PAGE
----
Mirroring the Inside Out

4 min readDec 2, 2021

By Nina Elliott, aka The Rock Vandal

Nina Elliott takes a photo of herself in a distorted mirror surrounded by colourful crocheted flowers hung on an outside wall.
Nina Elliott takes a photo of herself in the Twillingate NL-installed mirror.

I like to listen to podcasts about mindset and one thing they all espouse is starting your morning right. Ideally you wake up, sip tea, set your intentions for the day, stretch and journal. My mornings never start like this though. It’s almost always a blurry beginning when you have a one year old and three year old. I make it to the bathroom, tie my hair in a top knot and begin mothering duties.

Any glimpse at the mirror is simply to ensure my presentation is ‘passable’. Before we head to the library, I do a quick check to see if I have banana on my sweater or marker on my face. No? Ok, let’s go! In the evenings, once the kids are asleep I can settle into my art practise and return to those podcasts about positive psychology, affirmations and self-talk.

One night while crocheting and listening to an interview with Mel Robbins, the most booked motivational speaker worldwide, about her High Five Habit, I got thinking about the contrast between my daily routine and evening lectures.

I realized that each time I went to the mirror, it was from a place of critique. I never congratulated myself or even spoke kindly. It dawned on me that if a friend spoke this way to me, it would be a short friendship. It was not a pretty realization as I observed my tendency to pick at and criticize the woman who met me in the mirror.

So, I set the intention of being kind to myself. Instead of looking for flaws, I could give myself a high five! I could use an affirmation and remind myself of all that I am vs all that I am not. I could still check for food stains or too messy a bun, but the idea was that it could be a positive experience, one based in friendship and kindness. It turned into a fun little game and definitely lifted my spirits overall. It made spotting my reflection an opportunity to check in and have a bit of a laugh!

At the same time I bought some mirrors so I could share the game with my community through my street art practise. Wanting to encourage others to reflect on their own internal dialogue, I crocheted ‘I am’ and installed it near Twillingate’s post office with a mirror surrounded by flowers. I wanted onlookers to complete the ‘I am’ statement themselves while looking at their reflection. I also wanted to subtly encourage positivity and a growth mindset via the flowers. I pass it daily and challenge myself to notice what’s running through my mind and try to replace it with something relevant, new and positive.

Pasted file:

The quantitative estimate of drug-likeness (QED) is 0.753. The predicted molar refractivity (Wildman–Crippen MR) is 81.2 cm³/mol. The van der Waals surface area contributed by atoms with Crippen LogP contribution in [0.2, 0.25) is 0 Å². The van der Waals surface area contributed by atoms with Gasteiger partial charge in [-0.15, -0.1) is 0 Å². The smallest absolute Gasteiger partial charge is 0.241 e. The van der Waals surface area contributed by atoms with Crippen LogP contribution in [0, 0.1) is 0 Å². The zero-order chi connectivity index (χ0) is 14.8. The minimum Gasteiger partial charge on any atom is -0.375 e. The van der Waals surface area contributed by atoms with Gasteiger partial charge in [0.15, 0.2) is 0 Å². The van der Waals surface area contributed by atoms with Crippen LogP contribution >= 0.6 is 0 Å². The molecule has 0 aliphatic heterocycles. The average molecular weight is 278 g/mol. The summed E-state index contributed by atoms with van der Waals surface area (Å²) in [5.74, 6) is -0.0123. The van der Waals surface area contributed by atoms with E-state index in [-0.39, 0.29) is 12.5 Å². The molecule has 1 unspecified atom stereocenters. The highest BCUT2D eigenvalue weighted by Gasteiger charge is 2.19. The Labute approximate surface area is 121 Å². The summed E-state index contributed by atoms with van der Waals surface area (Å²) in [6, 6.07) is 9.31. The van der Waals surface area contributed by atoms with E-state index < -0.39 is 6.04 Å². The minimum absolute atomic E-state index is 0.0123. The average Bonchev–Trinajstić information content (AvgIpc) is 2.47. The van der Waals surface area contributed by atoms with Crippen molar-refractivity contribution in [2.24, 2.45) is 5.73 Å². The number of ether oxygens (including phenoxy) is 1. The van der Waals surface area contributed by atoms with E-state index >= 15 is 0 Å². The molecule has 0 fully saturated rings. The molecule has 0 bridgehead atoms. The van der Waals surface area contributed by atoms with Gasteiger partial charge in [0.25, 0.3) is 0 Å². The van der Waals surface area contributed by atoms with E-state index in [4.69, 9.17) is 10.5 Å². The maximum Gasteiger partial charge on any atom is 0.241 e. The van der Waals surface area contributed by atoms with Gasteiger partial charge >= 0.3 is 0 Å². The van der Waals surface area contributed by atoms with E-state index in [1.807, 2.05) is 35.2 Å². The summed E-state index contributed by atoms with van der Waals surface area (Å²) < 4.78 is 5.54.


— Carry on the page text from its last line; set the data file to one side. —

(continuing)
An outdoor wall festooned with crocheted “I am”, colourful flowers and a mirror.
Twillingate NL installment of “I am”

In thinking more about the game I was playing and the gentle but certain effects it had on me, I decided to make another installation for the provincial capital of St. John’s. This time, I crocheted a giant neon hand with a mirror and the message Hi 5 You! I enlisted an artist friend to install it and in the weeks leading up to its arrival we exchanged photos of us high fiving our own reflections. The game was expanding and the experience of going to the mirror was becoming… a joy!

A smiling blonde woman with a top knot and sunglasses wearing a grey sweater and pink scarf holds her hand in a “High Five” gesture in front of a neon green crocheted hand with a mirror in the centre.
Life coach and Keeping it Real podcaster: Gina Keeping https://www.ginakeeping.ca/

He installed it early one morning on one of St. John’s main streets. Within a couple of hours I had photos of smiling people high fiving themselves. The accompanying messages were full of positivity, fun and love.

A smiling brunette woman in a ball cap wearing dark clothing holds a dynamic pose facing the camera with her hand held up in the “high five” gesture in front of the large neon green crocheted hand with a mirror in its palm.
Mental health first aid trainer Alison Butler https://www.alisonbutler.ca/

The experience of using a mirror to look inward and reflect kindness back out has had a profound effect on me. I can’t unlearn this philosophy and technique and I’m grateful for it. I hope the people who stumble upon my art have a similar experience, and that the message of kindness lingers in their mind whenever they face the mirror.


Nina Elliott is an artist based in Twillingate, NL. Learn more about her work as the Rock Vandal.




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